A small maths lesson for our prime minister

This isn't physics but I do feel strongly about it. John Key today is reported by the New Zealand Herald today as saying, with regard to the refugee crisis:

It's a global problem. I accept everyone needs to take their fair share of responsibility but actually as a government we have been doing quite a lot over recent years and I have every confidence we'll do more in the future.

Has Mr Key done his maths on what is New Zealand's fair share of responsibility? Because it's rather more than the yearly 750 quota that I've heard reported as being New Zealand's current contribution. Just how many refugees have fled or are fleeing Syria alone. My understanding is that it's the majority of the population. OK, so I'm not a demographer, but I think 10 million is not an unreasonable estimate. How big is New Zealand on a world scale. Population about 4 million out of about 7 billion worldwide. Roughly speaking 1 in every 2000 people lives in New Zealand. What does 1 in 2000 displaced Syrians look like?  That comes to about five thousand people. It's an order of magniitude increase in what New Zealand is currently doing. That is just the Syrian contribution. With estimates of about 60 million refugees worldwide, we might reasonably up NZ's fair share to about thirty thousand people. I know these numbers are very rough but there's no doubt in my mind that NZ's current idea of a reasonable refugee intake is at least an order of magnitude too low.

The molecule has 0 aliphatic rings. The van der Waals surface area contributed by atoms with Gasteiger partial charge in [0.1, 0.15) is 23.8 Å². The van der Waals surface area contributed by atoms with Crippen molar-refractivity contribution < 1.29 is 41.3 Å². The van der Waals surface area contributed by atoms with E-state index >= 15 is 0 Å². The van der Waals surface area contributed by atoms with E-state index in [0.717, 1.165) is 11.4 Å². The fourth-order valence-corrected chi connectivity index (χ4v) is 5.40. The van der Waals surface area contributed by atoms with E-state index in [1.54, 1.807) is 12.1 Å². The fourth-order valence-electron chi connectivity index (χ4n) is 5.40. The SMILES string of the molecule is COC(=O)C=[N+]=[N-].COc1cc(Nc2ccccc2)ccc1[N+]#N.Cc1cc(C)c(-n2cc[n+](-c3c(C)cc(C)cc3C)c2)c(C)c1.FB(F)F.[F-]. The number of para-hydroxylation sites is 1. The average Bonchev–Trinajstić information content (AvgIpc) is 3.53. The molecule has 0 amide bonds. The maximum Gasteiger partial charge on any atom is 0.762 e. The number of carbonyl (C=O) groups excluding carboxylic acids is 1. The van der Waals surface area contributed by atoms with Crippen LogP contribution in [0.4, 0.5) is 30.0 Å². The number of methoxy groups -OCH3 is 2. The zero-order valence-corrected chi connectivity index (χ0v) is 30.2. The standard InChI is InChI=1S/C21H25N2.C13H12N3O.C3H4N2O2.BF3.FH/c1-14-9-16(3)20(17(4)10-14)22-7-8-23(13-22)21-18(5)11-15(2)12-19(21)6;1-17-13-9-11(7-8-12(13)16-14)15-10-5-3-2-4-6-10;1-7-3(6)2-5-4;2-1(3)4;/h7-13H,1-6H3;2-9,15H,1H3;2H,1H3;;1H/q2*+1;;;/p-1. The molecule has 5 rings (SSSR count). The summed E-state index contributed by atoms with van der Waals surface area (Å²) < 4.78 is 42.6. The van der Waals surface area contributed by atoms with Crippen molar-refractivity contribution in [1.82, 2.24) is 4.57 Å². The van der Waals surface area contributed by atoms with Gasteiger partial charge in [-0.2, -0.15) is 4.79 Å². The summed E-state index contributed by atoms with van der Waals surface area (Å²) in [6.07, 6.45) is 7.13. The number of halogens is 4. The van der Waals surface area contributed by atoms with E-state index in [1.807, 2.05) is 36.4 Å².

2 thoughts on “A small maths lesson for our prime minister”

  • It wasn’t until recently that I learnt just how pitifully tiny NZ’s contribution is. Here’s another bit of maths. Germany has announced that it wants to up its intake to 800,000 (eight hundred thousand) THIS YEAR (Read through this BBC report http://www.bbc.com/news/world-europe-34142512 for that figure) That amounts to about 1% of its population. If NZ wants to be world leading here, and follow suit, that would equate to around 40,000 people. That number is about FIFTY times what the country is currently doing. NZ doesn’t need to up its game – it needs to be playing a different game entirely. Or, to use a rugby analogy, the current efforts are like NZ Rugby trying to win the World Cup by fielding the Cambridge Intermediate School second fifteen (if such a team exists).

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